# pset3 binary search won't find values when at end of array

As the title says, the program doesn't pass the check when 42 is the last element of the array. I've seen a related post about this issue but it did not give me enough to fix the problem. The code is bellow:

``````bool search(int value, int values[], int n)
{
int s=0;
int e=n-1;
int m=((s+e)/2);

do
{
if (values[m]==value)
{return true;}

if (e<s)
{return false;}

if (values[m]>value)
{e=(m-1);}

if (values[m]<value)
{s=(m+1);}

m=((s+e)/2);

if (values[m]==value)
{return true;}

} while(!(values[m]==value));

return false;
}

/**
* Sorts array of n values.
*/
void sort(int values[], int n)
{
int counter=-1;

do
{counter=0;
for  (int i=0; i<n; i++)
if (values[i]>values[i+1])
{
int swap= values[i];
values[i]=values[i+1];
values[i+1]=swap;
counter=counter+1;
}
}while(counter!=0);

return;
}
``````

## 1 Answer

The problem isn't your search, it's your sort. If you output your sorted list at the end of the function, you'll find that the first element is 0 and the largest element of the original list has been lost.

There is a very simple fix to this bug, but since I don't think you've considered that the problem is in sort, I'll let you have a shot at finding it. ;-) If you can't, leave a comment and I'll point you in the right direction.

If this answers your question, please click on the check mark to accept. Let's keep up on forum maintenance. ;-)

• Thank you for your response. I had actually thought I'd checked the sort part. I printed out the output using printF in the find file and it seemed to print number of elements I requested in the command line in order. – astro Oct 18 '16 at 13:07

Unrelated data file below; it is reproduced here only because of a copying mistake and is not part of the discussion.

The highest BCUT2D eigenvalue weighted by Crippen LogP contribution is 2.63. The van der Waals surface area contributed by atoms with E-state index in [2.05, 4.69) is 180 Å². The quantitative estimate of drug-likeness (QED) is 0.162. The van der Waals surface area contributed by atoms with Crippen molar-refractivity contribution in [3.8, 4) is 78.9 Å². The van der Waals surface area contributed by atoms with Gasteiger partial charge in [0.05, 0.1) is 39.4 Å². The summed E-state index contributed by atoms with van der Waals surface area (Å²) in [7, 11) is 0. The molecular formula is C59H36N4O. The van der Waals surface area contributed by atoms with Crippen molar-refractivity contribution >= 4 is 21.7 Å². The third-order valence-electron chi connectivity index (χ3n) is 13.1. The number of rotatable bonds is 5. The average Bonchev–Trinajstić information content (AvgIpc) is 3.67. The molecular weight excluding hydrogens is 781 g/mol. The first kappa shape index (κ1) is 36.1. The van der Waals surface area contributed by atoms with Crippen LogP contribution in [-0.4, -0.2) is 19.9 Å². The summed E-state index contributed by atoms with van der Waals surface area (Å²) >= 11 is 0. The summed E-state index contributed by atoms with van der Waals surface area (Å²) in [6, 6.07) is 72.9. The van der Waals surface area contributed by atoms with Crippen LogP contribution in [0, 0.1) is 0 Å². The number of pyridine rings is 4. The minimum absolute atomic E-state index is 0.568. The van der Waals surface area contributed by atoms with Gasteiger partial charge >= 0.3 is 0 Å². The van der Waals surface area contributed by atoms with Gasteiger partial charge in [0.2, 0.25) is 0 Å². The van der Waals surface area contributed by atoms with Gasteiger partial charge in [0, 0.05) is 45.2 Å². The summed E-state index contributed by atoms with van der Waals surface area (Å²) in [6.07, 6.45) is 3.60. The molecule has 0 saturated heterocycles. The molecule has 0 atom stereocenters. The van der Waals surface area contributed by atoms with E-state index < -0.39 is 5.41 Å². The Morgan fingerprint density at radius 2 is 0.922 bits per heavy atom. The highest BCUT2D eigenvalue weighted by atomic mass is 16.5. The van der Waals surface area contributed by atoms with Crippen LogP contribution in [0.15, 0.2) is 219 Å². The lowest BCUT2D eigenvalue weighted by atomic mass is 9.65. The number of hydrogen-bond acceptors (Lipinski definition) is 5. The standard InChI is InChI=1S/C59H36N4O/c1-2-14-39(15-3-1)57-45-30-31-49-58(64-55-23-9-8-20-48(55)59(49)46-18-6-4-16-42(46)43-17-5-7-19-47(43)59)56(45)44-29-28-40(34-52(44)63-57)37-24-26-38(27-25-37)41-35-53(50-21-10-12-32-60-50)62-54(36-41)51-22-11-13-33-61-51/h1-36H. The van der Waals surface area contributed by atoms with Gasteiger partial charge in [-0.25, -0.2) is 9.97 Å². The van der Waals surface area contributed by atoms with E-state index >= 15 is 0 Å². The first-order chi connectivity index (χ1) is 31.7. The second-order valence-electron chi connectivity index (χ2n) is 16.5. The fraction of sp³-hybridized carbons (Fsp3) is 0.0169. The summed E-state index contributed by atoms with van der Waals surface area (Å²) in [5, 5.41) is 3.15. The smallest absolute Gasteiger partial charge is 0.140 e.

• Ok. Based on your response and looking again at previous threads I changed "n" to n-1" as the limit to the for loop and this seemed to fix it. I spent so much time looking at the search code! However I still don't quite understand WHY the sort function lost the last element. Since it seems to be a relatively basic concept for arrays I will have to go over it some more to understand why it was misbehaving. – astro Oct 18 '16 at 14:29
• Because the limit was n and not n-1, it was allowing the sort routine to access undetermined data beyond the end of the array. (Commonly, this will turn out to be 0. ) Whatever that data is, it will sort it into the array. It also means that since a number was brought into the array, another number has to leave. This turns out to be the largest number in the list. – Cliff B Oct 18 '16 at 17:07
• Yeah I get it now. I thought I was in the clear because in the for loop limit I was not accessing a element outside of the array (using "<n"). But the problem was that the function reached outside of the array because it looks past the element it is iterated over to compare the value and switch. At least I think that's it. Thank you again. I may start looking at the questions and providing feedback to others where/if I can. – astro Oct 19 '16 at 18:25